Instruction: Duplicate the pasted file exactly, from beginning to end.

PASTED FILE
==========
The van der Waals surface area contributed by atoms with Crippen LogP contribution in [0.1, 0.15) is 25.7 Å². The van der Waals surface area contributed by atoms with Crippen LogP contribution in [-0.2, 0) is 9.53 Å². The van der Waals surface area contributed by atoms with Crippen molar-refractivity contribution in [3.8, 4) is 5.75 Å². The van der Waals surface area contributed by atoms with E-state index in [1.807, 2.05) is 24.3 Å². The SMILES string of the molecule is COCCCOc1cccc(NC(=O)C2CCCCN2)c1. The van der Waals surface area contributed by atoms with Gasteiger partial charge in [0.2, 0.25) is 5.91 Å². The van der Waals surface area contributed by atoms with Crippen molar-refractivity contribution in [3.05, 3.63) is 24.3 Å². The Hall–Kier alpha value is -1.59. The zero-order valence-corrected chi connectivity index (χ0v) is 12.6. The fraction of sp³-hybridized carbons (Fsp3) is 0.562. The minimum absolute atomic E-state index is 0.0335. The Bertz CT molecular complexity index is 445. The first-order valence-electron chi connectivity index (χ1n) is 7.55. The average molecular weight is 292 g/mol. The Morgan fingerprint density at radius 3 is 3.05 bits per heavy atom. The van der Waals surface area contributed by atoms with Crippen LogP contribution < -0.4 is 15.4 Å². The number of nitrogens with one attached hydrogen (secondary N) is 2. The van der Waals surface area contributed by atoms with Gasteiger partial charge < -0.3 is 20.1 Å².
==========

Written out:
The van der Waals surface area contributed by atoms with Crippen LogP contribution in [0.1, 0.15) is 25.7 Å². The van der Waals surface area contributed by atoms with Crippen LogP contribution in [-0.2, 0) is 9.53 Å². The van der Waals surface area contributed by atoms with Crippen molar-refractivity contribution in [3.8, 4) is 5.75 Å². The van der Waals surface area contributed by atoms with E-state index in [1.807, 2.05) is 24.3 Å². The SMILES string of the molecule is COCCCOc1cccc(NC(=O)C2CCCCN2)c1. The van der Waals surface area contributed by atoms with Gasteiger partial charge in [0.2, 0.25) is 5.91 Å². The van der Waals surface area contributed by atoms with Crippen molar-refractivity contribution in [3.05, 3.63) is 24.3 Å². The Hall–Kier alpha value is -1.59. The zero-order valence-corrected chi connectivity index (χ0v) is 12.6. The fraction of sp³-hybridized carbons (Fsp3) is 0.562. The minimum absolute atomic E-state index is 0.0335. The Bertz CT molecular complexity index is 445. The first-order valence-electron chi connectivity index (χ1n) is 7.55. The average molecular weight is 292 g/mol. The Morgan fingerprint density at radius 3 is 3.05 bits per heavy atom. The van der Waals surface area contributed by atoms with Crippen LogP contribution < -0.4 is 15.4 Å². The number of nitrogens with one attached hydrogen (secondary N) is 2. The van der Waals surface area contributed by atoms with Gasteiger partial charge < -0.3 is 20.1 Å².